Kendrick Lamar has had an absolutely huge year, topping countless year-end lists, and securing himself an impressive 11 Grammy nominations, more than any other artist in 2015. Kendrick sat down with NPR to discuss his biggest year yet, opening up about what success has meant for him, why he makes the music he does, and how his upbringing in Compton in the ’80s and ’90s influenced his artistic output.
In the interview, Kendrick reveals that he witnessed his first murder when he was only five, “It was outside my apartment unit.” He explained further, “A guy was out there serving his narcotics and somebody rolled up with a shotgun and blew his chest out. Admittedly, it done something to me right then and there. It let me know that this is not only something that I’m looking at, but it’s something that maybe I have to get used to.”
He mentioned how he stayed in the studio mastering his craft to avoid getting roped into the darker side of the communities he grew up with, but when his album good kid, m.A.A.d city went platinum, it became a little too much for him. “You can have the platinum album, but when you still feel like you haven’t quite found your place in the world — it kind of gives a crazy offset. When you go inside these places, no matter how much money you have, no matter how much success, when you still feel like you’re not comfortable, where’s the feeling in that?”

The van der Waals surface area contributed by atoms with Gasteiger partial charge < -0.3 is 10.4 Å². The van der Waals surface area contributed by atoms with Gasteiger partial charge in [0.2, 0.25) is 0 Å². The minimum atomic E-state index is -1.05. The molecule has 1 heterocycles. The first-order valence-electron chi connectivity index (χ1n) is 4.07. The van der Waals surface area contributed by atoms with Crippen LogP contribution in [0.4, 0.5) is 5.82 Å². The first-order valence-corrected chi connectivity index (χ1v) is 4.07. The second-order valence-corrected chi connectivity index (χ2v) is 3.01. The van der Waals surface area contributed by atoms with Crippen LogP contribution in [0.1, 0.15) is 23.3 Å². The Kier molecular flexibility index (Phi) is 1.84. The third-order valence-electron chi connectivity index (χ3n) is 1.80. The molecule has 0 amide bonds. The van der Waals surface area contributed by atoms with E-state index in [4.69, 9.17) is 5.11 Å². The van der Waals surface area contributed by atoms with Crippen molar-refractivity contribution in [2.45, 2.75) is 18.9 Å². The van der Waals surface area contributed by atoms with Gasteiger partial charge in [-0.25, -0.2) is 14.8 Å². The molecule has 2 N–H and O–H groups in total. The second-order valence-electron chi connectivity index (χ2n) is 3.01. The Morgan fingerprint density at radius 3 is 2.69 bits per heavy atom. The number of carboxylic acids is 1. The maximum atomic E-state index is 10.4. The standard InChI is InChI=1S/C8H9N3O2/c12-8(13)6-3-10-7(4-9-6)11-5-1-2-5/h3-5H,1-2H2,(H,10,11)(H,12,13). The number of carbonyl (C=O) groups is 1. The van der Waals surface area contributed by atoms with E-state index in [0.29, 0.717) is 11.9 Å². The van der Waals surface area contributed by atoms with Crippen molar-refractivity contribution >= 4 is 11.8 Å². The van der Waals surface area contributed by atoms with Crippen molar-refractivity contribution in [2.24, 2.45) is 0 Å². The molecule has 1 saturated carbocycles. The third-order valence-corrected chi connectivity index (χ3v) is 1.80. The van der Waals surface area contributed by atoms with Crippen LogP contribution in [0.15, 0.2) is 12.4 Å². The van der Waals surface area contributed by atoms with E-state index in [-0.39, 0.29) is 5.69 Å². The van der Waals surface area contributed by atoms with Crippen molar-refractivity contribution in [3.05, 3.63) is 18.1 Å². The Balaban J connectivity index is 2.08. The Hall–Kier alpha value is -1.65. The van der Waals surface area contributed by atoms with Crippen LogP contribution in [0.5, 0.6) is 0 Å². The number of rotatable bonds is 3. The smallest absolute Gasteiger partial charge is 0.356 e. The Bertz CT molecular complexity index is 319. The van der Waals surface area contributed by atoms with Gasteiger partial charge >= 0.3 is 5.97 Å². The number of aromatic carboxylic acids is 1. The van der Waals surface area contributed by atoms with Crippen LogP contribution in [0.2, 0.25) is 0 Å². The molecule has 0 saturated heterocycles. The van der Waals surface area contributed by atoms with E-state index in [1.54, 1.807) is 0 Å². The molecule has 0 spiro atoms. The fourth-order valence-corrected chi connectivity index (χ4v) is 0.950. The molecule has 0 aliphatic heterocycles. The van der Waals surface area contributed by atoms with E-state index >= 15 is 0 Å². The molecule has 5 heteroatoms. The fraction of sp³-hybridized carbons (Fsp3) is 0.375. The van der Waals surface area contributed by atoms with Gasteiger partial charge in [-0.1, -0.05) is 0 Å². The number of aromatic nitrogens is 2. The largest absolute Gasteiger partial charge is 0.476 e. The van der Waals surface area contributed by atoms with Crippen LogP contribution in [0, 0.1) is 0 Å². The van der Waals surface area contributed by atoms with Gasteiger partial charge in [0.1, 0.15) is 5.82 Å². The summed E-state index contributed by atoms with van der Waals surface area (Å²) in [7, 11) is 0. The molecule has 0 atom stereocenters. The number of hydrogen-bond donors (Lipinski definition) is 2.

Even though his music has been praised for its depth, Kendrick says it’s important to have music that can be fun, too: “I think that the depth is needed, and there’s a lot of other artists doing things outside of that depth that I enjoy — that music that I can actually have fun to, and not be in depth and think about, then I appreciate that. But as long as I’m doing it right now, I’ma continue to say just a little bit more that pertains to what’s going on.”
Read the rest of the personal, in-depth interview here.